Independent Student Newspaper Since 1969

The Badger Herald

Independent Student Newspaper Since 1969

The Badger Herald

Independent Student Newspaper Since 1969

The Badger Herald


Street beats: tunes along State

It's 1 a.m. Saturday, and Art Paul Schlosser is playing a kazoo-driven version of an old gospel song outside State Street Brats. As he bangs out the last few chords, two tipsy students rush up to their
favorite street musician to offer a token of their appreciation.

"You hungry? I'm gonna get you a slice of pizza! What kind do you want?" yells one, not really waiting for an answer.
The hungry Schlosser says the two students have just answered his prayers, literally. "Sometimes if you think about something you want really hard, that becomes a prayer," he explains. "Be careful, though, because it can happen with things you don't want, too."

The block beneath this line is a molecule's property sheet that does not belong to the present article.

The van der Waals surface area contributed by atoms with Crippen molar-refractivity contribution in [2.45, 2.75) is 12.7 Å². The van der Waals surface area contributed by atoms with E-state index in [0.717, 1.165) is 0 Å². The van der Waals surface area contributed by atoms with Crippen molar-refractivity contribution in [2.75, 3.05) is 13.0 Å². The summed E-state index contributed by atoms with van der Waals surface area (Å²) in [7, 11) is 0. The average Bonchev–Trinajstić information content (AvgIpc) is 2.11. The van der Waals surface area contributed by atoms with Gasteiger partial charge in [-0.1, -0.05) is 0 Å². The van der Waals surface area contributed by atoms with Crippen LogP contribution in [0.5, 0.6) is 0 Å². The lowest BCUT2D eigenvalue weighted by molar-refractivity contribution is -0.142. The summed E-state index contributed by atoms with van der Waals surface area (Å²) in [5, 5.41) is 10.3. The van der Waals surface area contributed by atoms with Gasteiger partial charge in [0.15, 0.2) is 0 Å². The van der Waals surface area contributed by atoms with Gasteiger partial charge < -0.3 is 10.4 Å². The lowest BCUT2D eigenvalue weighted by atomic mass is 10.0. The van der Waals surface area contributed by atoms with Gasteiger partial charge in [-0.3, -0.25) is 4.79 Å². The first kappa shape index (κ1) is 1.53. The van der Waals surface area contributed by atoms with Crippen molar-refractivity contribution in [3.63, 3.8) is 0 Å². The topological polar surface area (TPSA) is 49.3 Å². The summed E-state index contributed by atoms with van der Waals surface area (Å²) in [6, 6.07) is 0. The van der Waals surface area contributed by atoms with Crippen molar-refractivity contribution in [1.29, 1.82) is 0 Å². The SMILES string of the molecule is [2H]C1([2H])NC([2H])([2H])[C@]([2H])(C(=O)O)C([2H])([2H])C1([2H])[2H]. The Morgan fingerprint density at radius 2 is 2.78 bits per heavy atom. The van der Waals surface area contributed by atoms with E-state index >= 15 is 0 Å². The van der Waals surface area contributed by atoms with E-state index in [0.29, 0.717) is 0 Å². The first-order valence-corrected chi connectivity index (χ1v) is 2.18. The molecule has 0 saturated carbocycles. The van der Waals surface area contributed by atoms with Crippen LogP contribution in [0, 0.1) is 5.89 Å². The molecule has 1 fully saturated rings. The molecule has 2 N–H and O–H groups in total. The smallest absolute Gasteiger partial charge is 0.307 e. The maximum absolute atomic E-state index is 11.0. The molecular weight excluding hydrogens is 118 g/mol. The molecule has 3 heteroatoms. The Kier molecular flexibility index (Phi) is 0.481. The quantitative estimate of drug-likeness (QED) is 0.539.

Coming from a quintessential State-Streeter like Art Paul, this odd bit of advice is as natural as gospel.

State Street regulars are some of the most eccentric anywhere, but it's the musicians who really stand out. From orange-jumpsuited Piccolo Pete to the mysterious late-night flute player on Library Mall, they give the street its flavor.
2:30 p.m.
A day in the life of a street musician doesn't start until early afternoon, when the sun's out and people are strolling. Right after lunch is one of the best times of day, since pedestrians are ambling without the purpose that comes with suppertime.
This Friday, Catfish Stephenson is out in his trademark cowboy hat and a matching white shirt, every inch the grizzled old bluesman with his huge, handlebar mustache and gray-blond ponytail.